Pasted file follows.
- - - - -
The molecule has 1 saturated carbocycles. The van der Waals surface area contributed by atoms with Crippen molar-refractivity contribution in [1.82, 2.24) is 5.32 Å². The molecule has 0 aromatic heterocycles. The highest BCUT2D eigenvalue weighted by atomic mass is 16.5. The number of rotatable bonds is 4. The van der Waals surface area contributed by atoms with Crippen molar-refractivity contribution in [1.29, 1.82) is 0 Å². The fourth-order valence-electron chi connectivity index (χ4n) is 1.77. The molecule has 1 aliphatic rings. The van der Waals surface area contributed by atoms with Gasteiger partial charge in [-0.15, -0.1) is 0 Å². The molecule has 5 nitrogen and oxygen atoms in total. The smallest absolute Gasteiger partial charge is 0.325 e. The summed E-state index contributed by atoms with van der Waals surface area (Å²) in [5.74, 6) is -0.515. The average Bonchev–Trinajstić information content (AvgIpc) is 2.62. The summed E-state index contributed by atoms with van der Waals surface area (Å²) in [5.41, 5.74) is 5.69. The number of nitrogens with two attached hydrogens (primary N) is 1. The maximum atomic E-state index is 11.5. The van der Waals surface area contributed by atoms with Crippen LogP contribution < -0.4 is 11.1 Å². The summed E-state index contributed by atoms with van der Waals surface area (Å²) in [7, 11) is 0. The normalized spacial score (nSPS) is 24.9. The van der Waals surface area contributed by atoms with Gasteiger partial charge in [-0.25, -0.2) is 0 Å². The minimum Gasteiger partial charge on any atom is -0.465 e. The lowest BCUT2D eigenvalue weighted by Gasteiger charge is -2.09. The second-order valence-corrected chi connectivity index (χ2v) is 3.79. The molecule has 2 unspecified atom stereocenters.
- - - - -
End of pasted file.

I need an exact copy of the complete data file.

The molecule has 1 saturated carbocycles. The van der Waals surface area contributed by atoms with Crippen molar-refractivity contribution in [1.82, 2.24) is 5.32 Å². The molecule has 0 aromatic heterocycles. The highest BCUT2D eigenvalue weighted by atomic mass is 16.5. The number of rotatable bonds is 4. The van der Waals surface area contributed by atoms with Crippen molar-refractivity contribution in [1.29, 1.82) is 0 Å². The fourth-order valence-electron chi connectivity index (χ4n) is 1.77. The molecule has 1 aliphatic rings. The van der Waals surface area contributed by atoms with Gasteiger partial charge in [-0.15, -0.1) is 0 Å². The molecule has 5 nitrogen and oxygen atoms in total. The smallest absolute Gasteiger partial charge is 0.325 e. The summed E-state index contributed by atoms with van der Waals surface area (Å²) in [5.74, 6) is -0.515. The average Bonchev–Trinajstić information content (AvgIpc) is 2.62. The summed E-state index contributed by atoms with van der Waals surface area (Å²) in [5.41, 5.74) is 5.69. The number of nitrogens with two attached hydrogens (primary N) is 1. The maximum atomic E-state index is 11.5. The van der Waals surface area contributed by atoms with Crippen LogP contribution < -0.4 is 11.1 Å². The summed E-state index contributed by atoms with van der Waals surface area (Å²) in [7, 11) is 0. The normalized spacial score (nSPS) is 24.9. The van der Waals surface area contributed by atoms with Gasteiger partial charge in [-0.25, -0.2) is 0 Å². The minimum Gasteiger partial charge on any atom is -0.465 e. The lowest BCUT2D eigenvalue weighted by Gasteiger charge is -2.09. The second-order valence-corrected chi connectivity index (χ2v) is 3.79. The molecule has 2 unspecified atom stereocenters.